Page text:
China's sole aircraft carrier, the Soviet-built Liaoning, has sailed out of the Taiwan Strait on Thursday (12 January) morning, People's Liberation Army Navy spokesman Liang Yang said.

Liang added that Liaoning warship returning from routine exercises in the disputed South China Sea had "meticulously operated" during the navigation of the Strait. In a statement on the Chinese Defense Ministry website, Liang said, "a naval formation consisting of aircraft carrier Liaoning on Thursday passed through the Taiwan Strait en route to the South China Sea for drills and tests."

Beijing has maintained that the warship was on an exercise to test weapons and equipment in the South China Sea adhering to the international law.

Meanwhile, responding to the latest incident, Taiwan said that the carrier group did not pose a threat to the territory. It also stated that the Chinese ships did not enter its territorial waters but they did sail into its air defence identification zone.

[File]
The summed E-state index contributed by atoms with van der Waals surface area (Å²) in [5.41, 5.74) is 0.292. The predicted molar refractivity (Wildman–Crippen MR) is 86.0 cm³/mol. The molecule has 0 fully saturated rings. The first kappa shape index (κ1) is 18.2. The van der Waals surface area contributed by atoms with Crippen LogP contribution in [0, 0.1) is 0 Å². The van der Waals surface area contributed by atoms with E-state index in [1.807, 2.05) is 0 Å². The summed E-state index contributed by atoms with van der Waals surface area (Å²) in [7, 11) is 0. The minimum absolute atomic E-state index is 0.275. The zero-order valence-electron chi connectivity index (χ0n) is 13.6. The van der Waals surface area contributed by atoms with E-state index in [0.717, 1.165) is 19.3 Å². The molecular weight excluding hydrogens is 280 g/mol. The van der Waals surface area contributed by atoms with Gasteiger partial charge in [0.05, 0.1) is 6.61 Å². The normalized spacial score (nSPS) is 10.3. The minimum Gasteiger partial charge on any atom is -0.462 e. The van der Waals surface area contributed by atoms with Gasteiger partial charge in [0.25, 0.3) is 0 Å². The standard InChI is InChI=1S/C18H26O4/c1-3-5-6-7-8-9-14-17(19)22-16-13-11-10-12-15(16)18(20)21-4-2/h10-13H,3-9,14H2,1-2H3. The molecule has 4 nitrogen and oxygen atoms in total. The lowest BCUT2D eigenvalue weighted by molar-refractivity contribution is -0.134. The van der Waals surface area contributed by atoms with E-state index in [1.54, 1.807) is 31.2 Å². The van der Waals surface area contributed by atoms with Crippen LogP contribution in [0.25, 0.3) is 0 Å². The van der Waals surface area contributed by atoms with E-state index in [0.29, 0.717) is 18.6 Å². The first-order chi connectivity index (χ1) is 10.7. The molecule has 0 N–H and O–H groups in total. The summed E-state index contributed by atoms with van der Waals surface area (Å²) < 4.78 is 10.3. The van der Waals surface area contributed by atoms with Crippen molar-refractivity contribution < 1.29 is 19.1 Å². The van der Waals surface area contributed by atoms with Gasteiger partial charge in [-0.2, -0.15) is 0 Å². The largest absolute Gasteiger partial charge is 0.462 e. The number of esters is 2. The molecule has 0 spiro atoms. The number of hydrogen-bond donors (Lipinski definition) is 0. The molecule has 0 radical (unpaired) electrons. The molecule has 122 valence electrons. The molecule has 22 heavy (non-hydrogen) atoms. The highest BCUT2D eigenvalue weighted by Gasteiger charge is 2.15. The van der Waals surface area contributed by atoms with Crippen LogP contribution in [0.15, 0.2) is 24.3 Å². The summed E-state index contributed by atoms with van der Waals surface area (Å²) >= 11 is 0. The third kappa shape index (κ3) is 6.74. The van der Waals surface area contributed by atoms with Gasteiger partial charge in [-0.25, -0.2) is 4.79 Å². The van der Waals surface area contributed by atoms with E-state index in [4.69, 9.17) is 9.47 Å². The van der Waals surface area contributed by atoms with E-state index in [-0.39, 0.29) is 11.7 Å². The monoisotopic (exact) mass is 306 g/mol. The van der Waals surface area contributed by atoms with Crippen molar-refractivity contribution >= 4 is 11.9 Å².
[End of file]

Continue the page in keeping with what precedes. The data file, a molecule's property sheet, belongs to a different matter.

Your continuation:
The development comes a day after Taiwan scrambled fighter jets and navy ships to shadow the carrier group through the narrow waterway separating China from the self-ruled island.

The tensions between the two sides have reached new heights in the recent months as Beijing is suspicious that Taiwan President Tsai Ing-wen wants formal independence from China.

China's Liaoning aircraft carrier
China's Liaoning aircraft carrier with accompanying fleet conducts a drill in an area of South China Sea in this undated photo REUTERS/Stringer

China has claimed control over Taiwan since 1949 when Mao Zedong's Communists drove Chiang Kai-shek's defeated Nationalists to the island.

The latest drills by the Chinese warships have threatened Taiwan as well as other neighbours too given the long-running territorial disputes in the South China Sea. China claims most of the energy-rich waters of the South China Sea, through which about $5 trillion in ship-borne trade passes every year. Neighbors Brunei, Malaysia, the Philippines, Taiwan and Vietnam also claim their rights.